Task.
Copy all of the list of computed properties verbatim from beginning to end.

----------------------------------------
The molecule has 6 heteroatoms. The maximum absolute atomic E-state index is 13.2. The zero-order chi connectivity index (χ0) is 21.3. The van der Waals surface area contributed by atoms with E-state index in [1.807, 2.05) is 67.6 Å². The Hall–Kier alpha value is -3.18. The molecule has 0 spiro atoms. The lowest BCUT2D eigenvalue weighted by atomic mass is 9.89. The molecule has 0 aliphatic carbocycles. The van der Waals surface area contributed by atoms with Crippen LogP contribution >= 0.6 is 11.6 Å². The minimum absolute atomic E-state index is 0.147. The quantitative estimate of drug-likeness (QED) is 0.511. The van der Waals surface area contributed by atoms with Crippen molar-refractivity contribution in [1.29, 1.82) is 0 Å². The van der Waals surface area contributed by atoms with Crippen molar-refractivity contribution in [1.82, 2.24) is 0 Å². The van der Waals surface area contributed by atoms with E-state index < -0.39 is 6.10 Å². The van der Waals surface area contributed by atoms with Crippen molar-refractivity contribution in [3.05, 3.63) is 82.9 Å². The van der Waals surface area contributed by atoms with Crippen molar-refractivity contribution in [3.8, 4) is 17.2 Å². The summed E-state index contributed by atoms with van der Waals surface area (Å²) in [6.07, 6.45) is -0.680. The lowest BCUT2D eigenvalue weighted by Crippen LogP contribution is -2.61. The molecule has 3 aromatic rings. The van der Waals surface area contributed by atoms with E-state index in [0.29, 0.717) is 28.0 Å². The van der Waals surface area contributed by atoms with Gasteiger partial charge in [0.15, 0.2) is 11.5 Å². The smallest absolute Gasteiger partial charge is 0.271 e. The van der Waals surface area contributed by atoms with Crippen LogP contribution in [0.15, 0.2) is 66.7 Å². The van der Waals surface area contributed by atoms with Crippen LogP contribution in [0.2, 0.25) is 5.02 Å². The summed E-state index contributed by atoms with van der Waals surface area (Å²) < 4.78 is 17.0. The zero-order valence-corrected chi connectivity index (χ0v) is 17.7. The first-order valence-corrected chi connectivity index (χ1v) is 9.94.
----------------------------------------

The molecule has 6 heteroatoms. The maximum absolute atomic E-state index is 13.2. The zero-order chi connectivity index (χ0) is 21.3. The van der Waals surface area contributed by atoms with E-state index in [1.807, 2.05) is 67.6 Å². The Hall–Kier alpha value is -3.18. The molecule has 0 spiro atoms. The lowest BCUT2D eigenvalue weighted by atomic mass is 9.89. The molecule has 0 aliphatic carbocycles. The van der Waals surface area contributed by atoms with Crippen LogP contribution >= 0.6 is 11.6 Å². The minimum absolute atomic E-state index is 0.147. The quantitative estimate of drug-likeness (QED) is 0.511. The van der Waals surface area contributed by atoms with Crippen molar-refractivity contribution in [1.29, 1.82) is 0 Å². The van der Waals surface area contributed by atoms with Crippen molar-refractivity contribution in [1.82, 2.24) is 0 Å². The van der Waals surface area contributed by atoms with E-state index < -0.39 is 6.10 Å². The van der Waals surface area contributed by atoms with Crippen molar-refractivity contribution in [3.05, 3.63) is 82.9 Å². The van der Waals surface area contributed by atoms with Crippen molar-refractivity contribution in [3.8, 4) is 17.2 Å². The summed E-state index contributed by atoms with van der Waals surface area (Å²) in [6.07, 6.45) is -0.680. The lowest BCUT2D eigenvalue weighted by Crippen LogP contribution is -2.61. The molecule has 3 aromatic rings. The van der Waals surface area contributed by atoms with E-state index in [0.29, 0.717) is 28.0 Å². The van der Waals surface area contributed by atoms with Gasteiger partial charge in [0.15, 0.2) is 11.5 Å². The smallest absolute Gasteiger partial charge is 0.271 e. The van der Waals surface area contributed by atoms with Crippen LogP contribution in [0.15, 0.2) is 66.7 Å². The van der Waals surface area contributed by atoms with Crippen LogP contribution in [0.2, 0.25) is 5.02 Å². The summed E-state index contributed by atoms with van der Waals surface area (Å²) < 4.78 is 17.0. The zero-order valence-corrected chi connectivity index (χ0v) is 17.7. The first-order valence-corrected chi connectivity index (χ1v) is 9.94.